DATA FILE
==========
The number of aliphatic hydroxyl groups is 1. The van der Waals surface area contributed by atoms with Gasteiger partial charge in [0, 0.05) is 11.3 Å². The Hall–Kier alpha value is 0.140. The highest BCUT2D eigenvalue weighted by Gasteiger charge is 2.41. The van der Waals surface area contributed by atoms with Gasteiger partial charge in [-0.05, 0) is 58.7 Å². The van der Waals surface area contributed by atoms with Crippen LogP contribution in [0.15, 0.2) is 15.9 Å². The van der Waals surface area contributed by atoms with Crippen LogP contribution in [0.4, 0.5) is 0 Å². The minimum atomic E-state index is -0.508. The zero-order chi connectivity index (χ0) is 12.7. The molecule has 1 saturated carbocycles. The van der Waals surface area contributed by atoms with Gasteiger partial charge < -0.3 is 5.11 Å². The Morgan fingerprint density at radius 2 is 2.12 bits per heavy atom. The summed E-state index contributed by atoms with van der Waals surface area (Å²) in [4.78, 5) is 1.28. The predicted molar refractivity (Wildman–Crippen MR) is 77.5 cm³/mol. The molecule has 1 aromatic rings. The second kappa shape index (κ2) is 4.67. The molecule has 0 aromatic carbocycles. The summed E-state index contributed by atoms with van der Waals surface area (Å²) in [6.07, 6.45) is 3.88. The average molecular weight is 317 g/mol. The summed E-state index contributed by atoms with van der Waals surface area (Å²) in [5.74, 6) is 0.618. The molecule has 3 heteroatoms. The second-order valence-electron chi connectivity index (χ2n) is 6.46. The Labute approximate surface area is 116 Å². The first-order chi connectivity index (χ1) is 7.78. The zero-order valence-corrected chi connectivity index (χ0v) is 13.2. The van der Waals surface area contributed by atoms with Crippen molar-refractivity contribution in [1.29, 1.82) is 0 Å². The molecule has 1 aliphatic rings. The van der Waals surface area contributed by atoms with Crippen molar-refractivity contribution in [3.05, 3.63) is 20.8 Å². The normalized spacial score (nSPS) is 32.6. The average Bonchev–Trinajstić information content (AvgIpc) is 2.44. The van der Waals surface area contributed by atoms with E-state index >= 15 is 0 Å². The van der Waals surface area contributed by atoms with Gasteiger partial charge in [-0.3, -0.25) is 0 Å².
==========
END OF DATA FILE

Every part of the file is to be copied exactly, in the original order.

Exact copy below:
The number of aliphatic hydroxyl groups is 1. The van der Waals surface area contributed by atoms with Gasteiger partial charge in [0, 0.05) is 11.3 Å². The Hall–Kier alpha value is 0.140. The highest BCUT2D eigenvalue weighted by Gasteiger charge is 2.41. The van der Waals surface area contributed by atoms with Gasteiger partial charge in [-0.05, 0) is 58.7 Å². The van der Waals surface area contributed by atoms with Crippen LogP contribution in [0.15, 0.2) is 15.9 Å². The van der Waals surface area contributed by atoms with Crippen LogP contribution in [0.4, 0.5) is 0 Å². The minimum atomic E-state index is -0.508. The zero-order chi connectivity index (χ0) is 12.7. The molecule has 1 saturated carbocycles. The van der Waals surface area contributed by atoms with Gasteiger partial charge < -0.3 is 5.11 Å². The Morgan fingerprint density at radius 2 is 2.12 bits per heavy atom. The summed E-state index contributed by atoms with van der Waals surface area (Å²) in [4.78, 5) is 1.28. The predicted molar refractivity (Wildman–Crippen MR) is 77.5 cm³/mol. The molecule has 1 aromatic rings. The second kappa shape index (κ2) is 4.67. The molecule has 0 aromatic carbocycles. The summed E-state index contributed by atoms with van der Waals surface area (Å²) in [6.07, 6.45) is 3.88. The average molecular weight is 317 g/mol. The summed E-state index contributed by atoms with van der Waals surface area (Å²) in [5.74, 6) is 0.618. The molecule has 3 heteroatoms. The second-order valence-electron chi connectivity index (χ2n) is 6.46. The Labute approximate surface area is 116 Å². The first-order chi connectivity index (χ1) is 7.78. The zero-order valence-corrected chi connectivity index (χ0v) is 13.2. The van der Waals surface area contributed by atoms with Crippen molar-refractivity contribution in [1.29, 1.82) is 0 Å². The molecule has 1 aliphatic rings. The van der Waals surface area contributed by atoms with Crippen molar-refractivity contribution in [3.05, 3.63) is 20.8 Å². The normalized spacial score (nSPS) is 32.6. The average Bonchev–Trinajstić information content (AvgIpc) is 2.44. The van der Waals surface area contributed by atoms with E-state index >= 15 is 0 Å². The van der Waals surface area contributed by atoms with Gasteiger partial charge in [-0.3, -0.25) is 0 Å².